Guilt is the state of being responsible for the commission of an offense. It is also a cognitive or an emotional experience that occurs when a person realizes or believes—accurately or not—that he or she has violated a moral standard, and bears significant responsibility for that violation. It is closely related to the concept of remorse.
That’s how Wikipedia defines Guilt.
I arrived at the Charles de Gaulle Airport in Paris from Pisa to discover that of the two bottles I had (over)packed in my orange suitcase, the red one cracked and broke in my (over)packed luggage. Mind you, I had missed the actual wine tasting in Tuscany at the winery because I had been ill so someone got them for me per my request because of my FOMO, as my friend Sara Lieberman, author of The Handbags Tale, calls it.
FOMO= Fear Of Missing Out. I just had to have Italian wine! I couldn’t possibly leave Tuscany without chianti, could I?
I sat on the floor of the airport in my long white dress and new Italian boots as I opened the case to check the damage. Immediately glass and red wine exploded everywhere. People stared. I didn’t care. My clothes were drenched in red wine!
My new clothes.
My white clothes.
My white bras.
I was upset, naturally, but I actually sort of laughed. My number one rule is: If you fall you must laugh.
Or tried to laugh, despite having no actual voice from being sick. At this point I had been sick ten days and I knew that I was being tested in some way.
Ok, I thought, it’s just stuff. Just stuff. Things and stuff. And broken glass.
Needless to say, I was frustrated because I hadn’t listened to my intuition which strongly whispered to me as I packed in Tuscany: Jen, give those bottles of wine away as a gift. You do not have room. Plus, it’s dangerous putting wine in your suitcase. Plus, if one was to break you know it will be the red one.
I ignored my intuition and it came back laughing at me. Wearing a burgundy and chianti broken-glass colored shade, it snickered at me for being such a fool.
Arriving at the Le Bristol, the fanciest hotel I have ever set foot in, I immediately ask the concierge if they can take the clothes to their in-house dry cleaner. They assure me in lovely French accents that red wine is very hard to remove but they will do their best.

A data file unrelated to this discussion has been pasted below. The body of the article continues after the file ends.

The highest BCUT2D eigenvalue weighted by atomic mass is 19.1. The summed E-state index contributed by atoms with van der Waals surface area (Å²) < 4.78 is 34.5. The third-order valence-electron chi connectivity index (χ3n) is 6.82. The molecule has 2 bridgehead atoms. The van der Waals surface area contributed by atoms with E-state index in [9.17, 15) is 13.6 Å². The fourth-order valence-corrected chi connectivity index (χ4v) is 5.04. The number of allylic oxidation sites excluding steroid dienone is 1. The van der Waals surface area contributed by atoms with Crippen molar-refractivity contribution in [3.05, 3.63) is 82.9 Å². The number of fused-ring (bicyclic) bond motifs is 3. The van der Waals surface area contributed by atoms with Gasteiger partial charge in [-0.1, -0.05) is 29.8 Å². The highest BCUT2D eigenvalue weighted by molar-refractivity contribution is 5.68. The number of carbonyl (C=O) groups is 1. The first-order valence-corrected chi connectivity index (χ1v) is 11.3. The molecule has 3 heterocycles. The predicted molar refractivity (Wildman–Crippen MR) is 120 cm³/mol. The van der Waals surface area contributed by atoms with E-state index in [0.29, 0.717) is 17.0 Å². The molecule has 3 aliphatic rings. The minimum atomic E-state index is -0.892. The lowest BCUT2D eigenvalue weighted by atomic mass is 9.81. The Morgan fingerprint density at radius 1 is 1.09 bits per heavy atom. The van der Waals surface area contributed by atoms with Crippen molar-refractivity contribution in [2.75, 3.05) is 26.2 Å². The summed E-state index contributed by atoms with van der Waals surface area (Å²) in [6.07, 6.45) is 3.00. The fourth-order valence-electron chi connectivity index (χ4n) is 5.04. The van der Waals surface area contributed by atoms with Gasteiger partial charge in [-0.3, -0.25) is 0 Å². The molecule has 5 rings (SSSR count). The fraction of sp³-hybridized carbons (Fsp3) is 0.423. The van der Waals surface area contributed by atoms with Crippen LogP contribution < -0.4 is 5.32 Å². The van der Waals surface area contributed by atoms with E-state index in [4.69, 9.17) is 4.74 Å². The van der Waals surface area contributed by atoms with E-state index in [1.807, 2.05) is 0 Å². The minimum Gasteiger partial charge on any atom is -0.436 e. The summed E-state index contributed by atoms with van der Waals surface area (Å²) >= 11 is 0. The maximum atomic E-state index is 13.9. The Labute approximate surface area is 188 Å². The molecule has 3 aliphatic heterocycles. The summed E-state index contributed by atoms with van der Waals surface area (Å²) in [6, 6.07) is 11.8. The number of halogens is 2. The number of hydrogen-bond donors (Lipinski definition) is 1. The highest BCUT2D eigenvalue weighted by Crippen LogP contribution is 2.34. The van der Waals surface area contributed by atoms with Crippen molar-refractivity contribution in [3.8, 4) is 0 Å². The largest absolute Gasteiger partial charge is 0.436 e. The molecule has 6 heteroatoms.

As a side note, I am traveling with my childhood babysitter who I was reunited with after her only son was killed at age 19 in a drunk driving accident in Northern California.
This put my dilemma in a file called IRRELEVANT very quickly.
I let it go.
It’s just stuff. Stuff and things.
The dry cleaners got almost all the wine out for a small (big) fortune and I was happy. But non-attached. I had made peace with the wine and the wine debacle.
The few stains that remain will remind me of this trip, this moment in the not-so-straight line of my life.
As I was looking for ways to get red wine out I stumbled across Wine-Away.
So I invented something called Guilt-Away.
Would you like a bottle? Or a case?
As I led my retreat in Italy with 25 people I got very ill. Sicker than I have been in years. So sick that I couldn’t speak. So sick that at one point I really thought I was dying. That kind of sick.
At first, the guilt I felt was insurmountable. How could I have brought all these people here and let them down? How could I let this happen?
My brain goes to the path of guilt because it is the path of least resistance. Just like our bodies take the path of least resistance, so do our brains. I have spent many years of my life felling guilty, which is a dirty broken thing that presses into the corners of your soul like a sky in December descending for the day. The last words I spoke to my father before he died where “I hate you” so naturally I have spent much of my life feeling as if I caused his death, or at the very least, should be punished.
So here I was in Italy with that same familiar pull of guilt. So heavy, it weighs down your boat and sinks you before you can even get out to sea and observe the horizon in the distance to allow you some clarity. Once you get to the bottom it is too late; you have sunk and everything looks cloudy and muddy and water gets in your eyes and up your nose and you can’t breathe.
You get the picture.
As I sat on the cold airport floor in Paris I realized that along with Wine-AwayI would like to always carry Guilt-Away so whether wine spills or Guilt starts to call me, I have my defense. I will spray it away like it never existed. Maybe there will be a slight remnant but it will be so faint that it will just be a memory rather than a reality.
(Iyanla Vanzant taught me that. Memorize it.)
Fact: I got very very sick. Very very very sick.
Truth: My retreat had an amazing time and Kylee Lehe (who I have been mentoring) taught 3 beautiful classes and was given an opportunity to really rise to the occasion. I had been overworking and was run down.
Story: I should feel bad because I got sick and let everyone down. They had a miserable time because I couldn’t babysit them. I was boring.
Things always go wrong.
I got sick because I was being punished.
Guilt-Away: I take my bottle of Guilt-Away and rid myself of any of the story. The story is what keeps us stuck in the dry Desert of Guilt with no water or air.
I can breathe again now.
I am sitting in my hotel room in Paris and using my Guilt-Away to clean up any remorse I have over not feeling 100% and being able to go out and explore. Any guilt I have at sitting here and staring out the French windows. Any guilt I have about doing anything other than what I am doing at this very moment.
What will you use your Guilt-Away for? Share below anything you need Guilt-Away to remove or clean up.JENNIFER PASTILOFF www.jenniferpastiloff.com www.manifestationyoga.com @manifestyogajen